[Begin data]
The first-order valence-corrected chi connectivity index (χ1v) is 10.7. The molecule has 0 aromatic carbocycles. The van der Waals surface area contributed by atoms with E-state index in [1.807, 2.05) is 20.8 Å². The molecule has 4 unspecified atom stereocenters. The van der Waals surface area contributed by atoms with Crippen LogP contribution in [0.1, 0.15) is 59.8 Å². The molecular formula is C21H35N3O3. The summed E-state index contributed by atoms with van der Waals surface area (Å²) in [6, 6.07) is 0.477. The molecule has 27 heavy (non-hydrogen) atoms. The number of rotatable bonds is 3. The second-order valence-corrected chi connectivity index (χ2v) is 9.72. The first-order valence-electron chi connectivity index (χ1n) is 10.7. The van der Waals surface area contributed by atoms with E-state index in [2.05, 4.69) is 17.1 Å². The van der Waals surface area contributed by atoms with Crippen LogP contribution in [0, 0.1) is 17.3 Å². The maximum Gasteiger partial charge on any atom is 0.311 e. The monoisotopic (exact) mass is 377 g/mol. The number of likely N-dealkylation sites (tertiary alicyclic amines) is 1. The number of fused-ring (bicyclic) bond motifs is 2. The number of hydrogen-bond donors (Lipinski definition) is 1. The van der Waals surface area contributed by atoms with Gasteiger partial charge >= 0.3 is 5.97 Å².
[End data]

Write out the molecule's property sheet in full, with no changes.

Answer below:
The first-order valence-corrected chi connectivity index (χ1v) is 10.7. The molecule has 0 aromatic carbocycles. The van der Waals surface area contributed by atoms with E-state index in [1.807, 2.05) is 20.8 Å². The molecule has 4 unspecified atom stereocenters. The van der Waals surface area contributed by atoms with Crippen LogP contribution in [0.1, 0.15) is 59.8 Å². The molecular formula is C21H35N3O3. The summed E-state index contributed by atoms with van der Waals surface area (Å²) in [6, 6.07) is 0.477. The molecule has 27 heavy (non-hydrogen) atoms. The number of rotatable bonds is 3. The second-order valence-corrected chi connectivity index (χ2v) is 9.72. The first-order valence-electron chi connectivity index (χ1n) is 10.7. The van der Waals surface area contributed by atoms with E-state index in [2.05, 4.69) is 17.1 Å². The van der Waals surface area contributed by atoms with Crippen LogP contribution in [0, 0.1) is 17.3 Å². The maximum Gasteiger partial charge on any atom is 0.311 e. The monoisotopic (exact) mass is 377 g/mol. The number of likely N-dealkylation sites (tertiary alicyclic amines) is 1. The number of fused-ring (bicyclic) bond motifs is 2. The number of hydrogen-bond donors (Lipinski definition) is 1. The van der Waals surface area contributed by atoms with Gasteiger partial charge >= 0.3 is 5.97 Å².